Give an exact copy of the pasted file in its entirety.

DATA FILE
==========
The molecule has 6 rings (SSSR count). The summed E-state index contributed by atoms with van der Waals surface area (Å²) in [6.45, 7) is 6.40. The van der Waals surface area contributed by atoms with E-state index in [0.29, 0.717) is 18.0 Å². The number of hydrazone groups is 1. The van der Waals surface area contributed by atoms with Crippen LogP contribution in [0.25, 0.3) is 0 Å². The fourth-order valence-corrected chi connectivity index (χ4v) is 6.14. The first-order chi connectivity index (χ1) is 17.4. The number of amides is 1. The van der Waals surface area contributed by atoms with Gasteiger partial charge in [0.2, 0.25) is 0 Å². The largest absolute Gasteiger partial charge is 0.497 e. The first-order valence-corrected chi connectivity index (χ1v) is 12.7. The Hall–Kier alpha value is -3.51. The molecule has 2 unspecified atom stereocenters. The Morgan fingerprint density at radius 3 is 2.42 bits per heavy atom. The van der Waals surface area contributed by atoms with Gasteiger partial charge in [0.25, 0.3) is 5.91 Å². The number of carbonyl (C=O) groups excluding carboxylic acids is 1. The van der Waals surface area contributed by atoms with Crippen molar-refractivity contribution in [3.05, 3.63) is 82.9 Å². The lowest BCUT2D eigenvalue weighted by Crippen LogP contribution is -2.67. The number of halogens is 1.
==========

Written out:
The molecule has 6 rings (SSSR count). The summed E-state index contributed by atoms with van der Waals surface area (Å²) in [6.45, 7) is 6.40. The van der Waals surface area contributed by atoms with E-state index in [0.29, 0.717) is 18.0 Å². The number of hydrazone groups is 1. The van der Waals surface area contributed by atoms with Crippen LogP contribution in [0.25, 0.3) is 0 Å². The fourth-order valence-corrected chi connectivity index (χ4v) is 6.14. The first-order chi connectivity index (χ1) is 17.4. The number of amides is 1. The van der Waals surface area contributed by atoms with Gasteiger partial charge in [0.2, 0.25) is 0 Å². The largest absolute Gasteiger partial charge is 0.497 e. The first-order valence-corrected chi connectivity index (χ1v) is 12.7. The Hall–Kier alpha value is -3.51. The molecule has 2 unspecified atom stereocenters. The Morgan fingerprint density at radius 3 is 2.42 bits per heavy atom. The van der Waals surface area contributed by atoms with Gasteiger partial charge in [0.25, 0.3) is 5.91 Å². The number of carbonyl (C=O) groups excluding carboxylic acids is 1. The van der Waals surface area contributed by atoms with Crippen molar-refractivity contribution in [3.05, 3.63) is 82.9 Å². The lowest BCUT2D eigenvalue weighted by Crippen LogP contribution is -2.67. The number of halogens is 1.